Why did pirates make prisoners walk the plank and what were the other forms of punishment?

You’ve got the instincts of a pirate all right if you’ve asked yourself this question.

It turns out that pirates did indeed toss prisoners overboard, and they didn’t really make them walk the plank.

The walking-the-plank myth was first introduced in Robert Louis Stevenson’s classic Treasure Island and has since been reinforced by pirate literature from Peter Pan to Captain Blood.

Stevenson was also the source for the most famous, yet completely fictitious, pirate song that goes “Sixteen men on a dead man’s chest / Yo-ho-ho and a bottle of rum …”

Besides tossing victims overboard, typical punishments by real pirates included:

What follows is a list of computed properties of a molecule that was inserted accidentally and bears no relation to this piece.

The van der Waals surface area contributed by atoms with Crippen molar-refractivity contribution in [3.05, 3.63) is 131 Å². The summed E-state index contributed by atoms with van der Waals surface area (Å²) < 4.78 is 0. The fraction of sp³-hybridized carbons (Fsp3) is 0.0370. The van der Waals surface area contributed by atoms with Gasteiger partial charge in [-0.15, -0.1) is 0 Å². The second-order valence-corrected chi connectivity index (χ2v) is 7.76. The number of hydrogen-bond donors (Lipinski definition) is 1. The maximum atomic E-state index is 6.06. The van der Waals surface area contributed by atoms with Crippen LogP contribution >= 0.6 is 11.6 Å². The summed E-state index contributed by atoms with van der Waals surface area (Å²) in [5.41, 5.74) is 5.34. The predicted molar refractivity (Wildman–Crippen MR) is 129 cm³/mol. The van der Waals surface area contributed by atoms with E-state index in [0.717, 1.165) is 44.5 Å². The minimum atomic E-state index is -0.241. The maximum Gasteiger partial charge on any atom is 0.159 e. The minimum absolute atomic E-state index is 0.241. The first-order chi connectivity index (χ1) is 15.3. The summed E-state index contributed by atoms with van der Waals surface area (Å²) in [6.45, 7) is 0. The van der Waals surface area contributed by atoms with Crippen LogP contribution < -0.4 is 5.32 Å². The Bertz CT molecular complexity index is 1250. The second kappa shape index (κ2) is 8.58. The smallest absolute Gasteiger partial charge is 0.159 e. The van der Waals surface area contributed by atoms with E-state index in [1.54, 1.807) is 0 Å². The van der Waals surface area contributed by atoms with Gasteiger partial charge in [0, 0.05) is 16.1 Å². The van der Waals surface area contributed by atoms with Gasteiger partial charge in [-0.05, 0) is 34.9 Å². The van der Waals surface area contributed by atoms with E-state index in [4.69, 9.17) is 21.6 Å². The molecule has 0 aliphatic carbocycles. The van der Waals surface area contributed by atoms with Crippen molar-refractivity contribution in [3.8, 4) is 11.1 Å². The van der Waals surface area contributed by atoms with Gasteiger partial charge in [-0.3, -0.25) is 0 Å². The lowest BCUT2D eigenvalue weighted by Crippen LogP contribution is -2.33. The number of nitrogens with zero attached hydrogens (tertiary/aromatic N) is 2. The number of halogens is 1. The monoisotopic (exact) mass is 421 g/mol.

Flogging. This treatment was universally popular at the time, on and off the high seas.

Man Overboard. While this could be as simple as merely tossing the captive or prisoner overboard, it was sometimes varied to relieve the boredom of a long trip. Sometimes a man would be tied to one end of a rope and dragged until he died from drowning or exhaustion. Perhaps this was how water skiing was invented.

Dunking. This was less popular, as it required dunking the prisoner then hoisting him back up again, suspending him for hours above the water. It was too time-consuming, and aside from the initial spluttering and choking, not that entertaining.

Marooning. This was the most common form of punishment for serious offenses like desertion. A sailor was either placed on a raft or left on a deserted island to die. If left in the water, he was often mercifully given a pistol to kill himself before the sharks got him.